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Despite Heavy Costs, Israel Struggles To Spin Success From Gaza War

Aug. 13, 2014 - 03:45AM   |  
By BARBARA OPALL-ROME   |   Comments
A power plant worker cuts through twisted burned out metal near damaged fuel tanks in the south of Gaza City.
A power plant worker cuts through twisted burned out metal near damaged fuel tanks in the south of Gaza City. (Roberto Schmidt / AFP)
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TEL AVIV — The latest Israel-Hamas truce expires at midnight on Wednesday and it’s still unclear whether Operation Protective Edge, now in its 37th day, will resume with greater intensity or come to an end.

“It’s possible that this operation has not concluded ... we are fully prepared to continue the mission,” Lt. Gen. Benny Gantz, Israel Defense Forces (IDF) chief of staff, told officers Wednesday.

With Egyptian-brokered truce talks at an apparent impasse, Israel recalled its delegation from Cairo Wednesday evening. In parallel, the government drafted several thousand reservists and was bolstering its active duty force strength poised at the border.

By 10 p.m. Wednesday, limited Gaza-launched attacks on Israeli border communities appeared to signal collapse of the cease-fire, the 10th in the ongoing campaign.

But as of this writing, because there were no casualties or damage, the IDF was exercising restraint.

Since Israel withdrew its ground troops from Gaza eight days ago, political leaders and officers here have been doing their best to claim success, despite seemingly disproportionate costs.

So far, Israel has lost 65 soldiers, more than six times the 10 killed in Cast Lead, its last Gaza incursion in late 2008-2009.

And while both operations involved complex ground maneuvers in heavily built up areas against snipers, anti-tank missiles and threats from concealed launchers and explosive-rigged tunnels, officers here insist Protective Edge and Cast Lead are vastly different wars.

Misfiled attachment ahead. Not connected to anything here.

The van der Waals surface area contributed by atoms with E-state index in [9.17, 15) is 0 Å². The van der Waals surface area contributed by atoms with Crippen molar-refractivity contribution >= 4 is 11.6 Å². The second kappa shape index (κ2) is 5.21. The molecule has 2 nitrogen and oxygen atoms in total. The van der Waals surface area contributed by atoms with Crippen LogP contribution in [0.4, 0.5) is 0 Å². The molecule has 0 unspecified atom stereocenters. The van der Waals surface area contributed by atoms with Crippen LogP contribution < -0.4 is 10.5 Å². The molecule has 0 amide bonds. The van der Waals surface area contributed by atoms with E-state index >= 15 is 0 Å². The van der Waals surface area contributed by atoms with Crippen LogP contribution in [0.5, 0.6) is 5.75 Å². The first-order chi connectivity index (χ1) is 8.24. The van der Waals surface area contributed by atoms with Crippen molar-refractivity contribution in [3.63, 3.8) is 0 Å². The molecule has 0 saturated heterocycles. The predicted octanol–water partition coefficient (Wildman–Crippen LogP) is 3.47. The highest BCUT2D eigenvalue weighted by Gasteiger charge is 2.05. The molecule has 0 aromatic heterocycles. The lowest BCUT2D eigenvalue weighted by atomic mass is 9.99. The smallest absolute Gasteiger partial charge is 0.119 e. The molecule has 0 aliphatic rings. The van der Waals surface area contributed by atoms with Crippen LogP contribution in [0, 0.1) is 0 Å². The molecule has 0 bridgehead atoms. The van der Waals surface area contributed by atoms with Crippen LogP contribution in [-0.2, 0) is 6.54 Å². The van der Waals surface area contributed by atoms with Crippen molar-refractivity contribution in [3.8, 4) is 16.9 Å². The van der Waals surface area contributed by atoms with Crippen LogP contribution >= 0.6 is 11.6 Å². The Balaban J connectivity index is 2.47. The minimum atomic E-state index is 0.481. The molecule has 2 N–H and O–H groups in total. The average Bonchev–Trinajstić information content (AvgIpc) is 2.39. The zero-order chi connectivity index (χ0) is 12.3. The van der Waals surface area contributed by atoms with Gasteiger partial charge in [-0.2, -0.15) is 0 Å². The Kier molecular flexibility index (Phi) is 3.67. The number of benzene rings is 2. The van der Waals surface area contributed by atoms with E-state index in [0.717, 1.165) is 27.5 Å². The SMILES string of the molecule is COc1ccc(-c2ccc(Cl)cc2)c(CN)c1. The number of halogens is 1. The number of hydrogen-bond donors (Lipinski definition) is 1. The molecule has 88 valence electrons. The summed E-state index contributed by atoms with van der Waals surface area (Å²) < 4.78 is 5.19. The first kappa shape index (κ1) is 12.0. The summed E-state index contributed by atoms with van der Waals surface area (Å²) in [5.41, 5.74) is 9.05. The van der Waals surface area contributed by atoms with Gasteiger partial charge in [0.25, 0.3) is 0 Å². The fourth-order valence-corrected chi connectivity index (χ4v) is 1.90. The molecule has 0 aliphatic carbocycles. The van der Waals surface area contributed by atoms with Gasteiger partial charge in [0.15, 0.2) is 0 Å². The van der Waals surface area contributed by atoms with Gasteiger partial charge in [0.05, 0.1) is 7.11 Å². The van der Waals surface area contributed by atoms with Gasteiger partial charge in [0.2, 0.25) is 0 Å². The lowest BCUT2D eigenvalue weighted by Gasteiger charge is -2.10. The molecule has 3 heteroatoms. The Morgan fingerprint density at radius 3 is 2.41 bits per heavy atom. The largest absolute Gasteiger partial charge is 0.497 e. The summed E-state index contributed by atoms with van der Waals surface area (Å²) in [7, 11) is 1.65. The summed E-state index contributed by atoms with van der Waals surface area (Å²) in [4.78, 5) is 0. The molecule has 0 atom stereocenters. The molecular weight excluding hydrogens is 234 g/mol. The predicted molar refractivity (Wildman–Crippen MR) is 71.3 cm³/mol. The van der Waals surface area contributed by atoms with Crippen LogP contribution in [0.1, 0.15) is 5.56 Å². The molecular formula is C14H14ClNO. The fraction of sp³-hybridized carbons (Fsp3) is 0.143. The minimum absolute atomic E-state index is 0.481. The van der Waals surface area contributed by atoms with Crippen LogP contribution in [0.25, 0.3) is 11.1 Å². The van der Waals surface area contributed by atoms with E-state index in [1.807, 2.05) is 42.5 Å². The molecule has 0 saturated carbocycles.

“The threat was different then. They planned differently and learned their lessons,” said Brig. Gen. Eyal Zelinger, IDF chief communications officer. “But it doesn’t negate the enormous operational achievements from this operation.”

Zelinger maintained that Protective Edge demanded “completely different warfare,” primarily due to the unanticipated extent of the tunnel threat.

“Because of this huge network of tunnels, we had to maneuver differently. If we did things incorrectly, all of Gaza could collapse,” he said.

According to Zelinger, the IDF was much better prepared this time with the means and methods for waging joint networked warfare.

“It’s the first time where [nearly] the entire IDF active duty ground forces were fully connected with all other air, sea and intelligence elements. … We didn’t have that capability in Cast Lead, where we all shared a common picture; where all sensors were connected to all shooters,” he said.

When pressed to explain the increase in soldiers killed, Zelinger replied: “All losses are painful, but it’s a war. Imagine in this reality against this complex threat what would have happened here if we didn’t have this network that allowed us to know where the enemy was at all times.”

Brig. Gen. Roy Riftin, IDF chief artillery officer, said it was too early to compare Protective Edge to Cast Lead, where he served as chief of staff of the IDF’s J5 Planning Branch.